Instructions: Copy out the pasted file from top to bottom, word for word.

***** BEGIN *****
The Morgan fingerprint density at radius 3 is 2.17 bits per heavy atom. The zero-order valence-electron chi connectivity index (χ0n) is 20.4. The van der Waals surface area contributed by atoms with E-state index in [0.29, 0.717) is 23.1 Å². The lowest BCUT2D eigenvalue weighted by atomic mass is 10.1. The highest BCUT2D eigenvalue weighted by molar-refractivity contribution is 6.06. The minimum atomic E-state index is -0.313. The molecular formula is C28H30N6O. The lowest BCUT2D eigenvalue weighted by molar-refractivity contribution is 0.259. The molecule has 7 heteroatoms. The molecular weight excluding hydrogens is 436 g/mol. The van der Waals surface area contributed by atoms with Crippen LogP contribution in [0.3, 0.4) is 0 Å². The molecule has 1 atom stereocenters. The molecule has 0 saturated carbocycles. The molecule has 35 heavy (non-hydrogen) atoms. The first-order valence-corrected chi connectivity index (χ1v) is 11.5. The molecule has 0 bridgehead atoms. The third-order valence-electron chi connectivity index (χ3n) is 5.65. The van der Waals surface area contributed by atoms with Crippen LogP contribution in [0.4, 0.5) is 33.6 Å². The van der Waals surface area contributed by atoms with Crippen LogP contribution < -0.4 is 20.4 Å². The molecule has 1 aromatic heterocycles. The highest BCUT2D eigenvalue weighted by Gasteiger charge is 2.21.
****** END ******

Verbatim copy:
The Morgan fingerprint density at radius 3 is 2.17 bits per heavy atom. The zero-order valence-electron chi connectivity index (χ0n) is 20.4. The van der Waals surface area contributed by atoms with E-state index in [0.29, 0.717) is 23.1 Å². The lowest BCUT2D eigenvalue weighted by atomic mass is 10.1. The highest BCUT2D eigenvalue weighted by molar-refractivity contribution is 6.06. The minimum atomic E-state index is -0.313. The molecular formula is C28H30N6O. The lowest BCUT2D eigenvalue weighted by molar-refractivity contribution is 0.259. The molecule has 7 heteroatoms. The molecular weight excluding hydrogens is 436 g/mol. The van der Waals surface area contributed by atoms with Crippen LogP contribution in [0.3, 0.4) is 0 Å². The molecule has 1 atom stereocenters. The molecule has 0 saturated carbocycles. The molecule has 35 heavy (non-hydrogen) atoms. The first-order valence-corrected chi connectivity index (χ1v) is 11.5. The molecule has 0 bridgehead atoms. The third-order valence-electron chi connectivity index (χ3n) is 5.65. The van der Waals surface area contributed by atoms with Crippen LogP contribution in [0.4, 0.5) is 33.6 Å². The van der Waals surface area contributed by atoms with Crippen LogP contribution < -0.4 is 20.4 Å². The molecule has 1 aromatic heterocycles. The highest BCUT2D eigenvalue weighted by Gasteiger charge is 2.21.